Iranian President Ahmadinejad
Iranian President Ahmadinejad

Iranian President Mahmoud Ahmadinejad is heading to Africa on a three-nation tour that includes a visit to uranium-rich Niger in a bid to boost economic and political relations.

Reeling under crippling economic sanctions orchestrated by the US, Iran has been trying to improve its ties with several countries that are outside the American orbit.

Ahead of the trip, Ahmadinejad told reporters that the expansion of ties with African countries is among "absolute, irrevocable and principle policies of Iran".

"Also, we will try to consolidate ties and take more giant strides for all-out expansion of relations," said Ahmadinejad.

The Iranian leader will visit Benin, Niger and Ghana on the first leg of his tour. He will meet the leaders of all three countries to sign agreements on expanding political and economic relations. Talks on the energy policies of Iran and African nations are expected to dominate the agenda.

Underscoring the importance of promoting independent states in Africa, he used the opportunity to criticise former colonial powers, which he accused of "bullying".

"He will lead a large delegation and both our nations will discuss cooperation and means of strengthening it," said Iran's ambassador, Mohammed Nikkah, following a meeting with Niger's President Mahamadou Issoufou. Nikkah added that the visit will provide "excellent opportunities that will benefit both peoples".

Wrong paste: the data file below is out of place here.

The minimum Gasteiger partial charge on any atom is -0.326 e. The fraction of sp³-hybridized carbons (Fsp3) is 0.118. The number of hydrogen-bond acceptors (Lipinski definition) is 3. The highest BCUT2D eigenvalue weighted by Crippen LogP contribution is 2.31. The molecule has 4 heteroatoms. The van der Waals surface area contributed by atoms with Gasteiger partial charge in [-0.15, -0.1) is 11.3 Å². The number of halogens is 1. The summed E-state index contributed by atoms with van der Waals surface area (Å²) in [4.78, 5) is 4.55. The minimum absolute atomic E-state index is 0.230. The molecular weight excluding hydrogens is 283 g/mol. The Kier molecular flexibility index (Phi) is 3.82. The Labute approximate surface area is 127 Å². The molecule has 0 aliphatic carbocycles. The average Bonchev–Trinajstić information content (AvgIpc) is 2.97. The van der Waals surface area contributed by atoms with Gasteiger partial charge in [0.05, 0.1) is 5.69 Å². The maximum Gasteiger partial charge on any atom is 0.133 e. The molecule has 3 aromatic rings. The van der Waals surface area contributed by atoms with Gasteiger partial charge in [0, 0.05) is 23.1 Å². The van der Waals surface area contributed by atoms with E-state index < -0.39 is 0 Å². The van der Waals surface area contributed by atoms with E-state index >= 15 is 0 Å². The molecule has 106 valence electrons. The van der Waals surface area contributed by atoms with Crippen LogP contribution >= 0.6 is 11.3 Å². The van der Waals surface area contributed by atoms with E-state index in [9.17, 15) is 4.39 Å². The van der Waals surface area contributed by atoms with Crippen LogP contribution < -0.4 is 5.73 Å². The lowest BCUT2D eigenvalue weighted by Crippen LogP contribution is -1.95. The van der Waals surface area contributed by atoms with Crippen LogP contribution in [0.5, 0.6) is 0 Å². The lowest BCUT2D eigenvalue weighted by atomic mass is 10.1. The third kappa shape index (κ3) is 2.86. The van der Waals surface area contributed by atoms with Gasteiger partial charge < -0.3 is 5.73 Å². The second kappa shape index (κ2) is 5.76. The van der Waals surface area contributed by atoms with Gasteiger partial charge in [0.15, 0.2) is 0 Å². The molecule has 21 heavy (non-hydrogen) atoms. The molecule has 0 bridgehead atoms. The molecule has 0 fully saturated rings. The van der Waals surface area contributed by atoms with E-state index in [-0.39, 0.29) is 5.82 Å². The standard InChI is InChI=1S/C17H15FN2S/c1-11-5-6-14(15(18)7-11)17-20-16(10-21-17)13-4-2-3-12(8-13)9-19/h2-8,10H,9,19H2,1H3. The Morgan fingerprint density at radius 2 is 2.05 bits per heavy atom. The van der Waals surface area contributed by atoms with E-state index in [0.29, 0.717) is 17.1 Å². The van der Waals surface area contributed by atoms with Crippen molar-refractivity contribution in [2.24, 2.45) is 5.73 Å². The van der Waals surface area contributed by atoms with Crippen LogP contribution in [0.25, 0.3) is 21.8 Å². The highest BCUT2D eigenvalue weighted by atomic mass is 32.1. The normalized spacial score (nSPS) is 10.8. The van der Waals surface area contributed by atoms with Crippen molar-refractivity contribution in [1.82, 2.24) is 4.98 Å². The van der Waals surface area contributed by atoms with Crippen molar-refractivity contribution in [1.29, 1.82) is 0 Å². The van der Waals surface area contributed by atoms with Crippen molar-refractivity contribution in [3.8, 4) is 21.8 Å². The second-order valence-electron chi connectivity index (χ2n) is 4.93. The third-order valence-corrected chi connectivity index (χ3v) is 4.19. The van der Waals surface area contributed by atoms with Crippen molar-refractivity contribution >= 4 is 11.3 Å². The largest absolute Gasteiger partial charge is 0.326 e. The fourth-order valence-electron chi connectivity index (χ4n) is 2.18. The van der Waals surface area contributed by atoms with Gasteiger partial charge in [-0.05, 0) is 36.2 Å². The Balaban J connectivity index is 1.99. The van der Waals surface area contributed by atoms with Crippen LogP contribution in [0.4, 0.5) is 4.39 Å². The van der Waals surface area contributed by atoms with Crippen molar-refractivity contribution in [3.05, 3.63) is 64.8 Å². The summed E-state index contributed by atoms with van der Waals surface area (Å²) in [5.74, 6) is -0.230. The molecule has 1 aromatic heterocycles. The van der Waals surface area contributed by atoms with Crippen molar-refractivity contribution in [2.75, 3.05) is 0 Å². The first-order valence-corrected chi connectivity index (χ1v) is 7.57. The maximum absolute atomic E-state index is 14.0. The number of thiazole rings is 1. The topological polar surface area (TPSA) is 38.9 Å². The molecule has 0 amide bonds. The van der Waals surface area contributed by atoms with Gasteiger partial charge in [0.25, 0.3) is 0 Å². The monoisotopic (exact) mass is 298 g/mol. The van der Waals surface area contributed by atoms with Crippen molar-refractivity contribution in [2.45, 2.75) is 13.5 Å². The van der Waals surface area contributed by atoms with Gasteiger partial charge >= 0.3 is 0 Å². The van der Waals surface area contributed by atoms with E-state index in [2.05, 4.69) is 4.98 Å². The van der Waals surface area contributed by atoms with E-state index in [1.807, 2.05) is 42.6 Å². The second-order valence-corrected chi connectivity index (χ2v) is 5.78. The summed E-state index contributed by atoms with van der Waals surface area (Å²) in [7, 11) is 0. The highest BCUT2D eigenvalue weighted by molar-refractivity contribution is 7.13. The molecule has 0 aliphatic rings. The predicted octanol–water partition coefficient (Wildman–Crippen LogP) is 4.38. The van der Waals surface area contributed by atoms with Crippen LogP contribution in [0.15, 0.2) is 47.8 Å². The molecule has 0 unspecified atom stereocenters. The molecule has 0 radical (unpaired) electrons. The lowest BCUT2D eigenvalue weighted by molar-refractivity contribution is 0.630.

Niger is the world's fourth largest producer of uranium, which Iran is looking to buy for its contentious nuclear programme. Niger's relations with its former colonial power, France, have been damaged by uranium deals.

Iranian officials said Ahmadinejad's visit was finalised following invitations extended by African leaders.

Ahmadinejad, who has previously visited 11 African nations, had signed bilateral agreements with many of them.

Tehran has also been improving relations with a number of other countries including Latin American nations, Pakistan, India, and Egypt in order to beat the sanctions which have hit Iran's oil trade, the lifeline of the country's economy.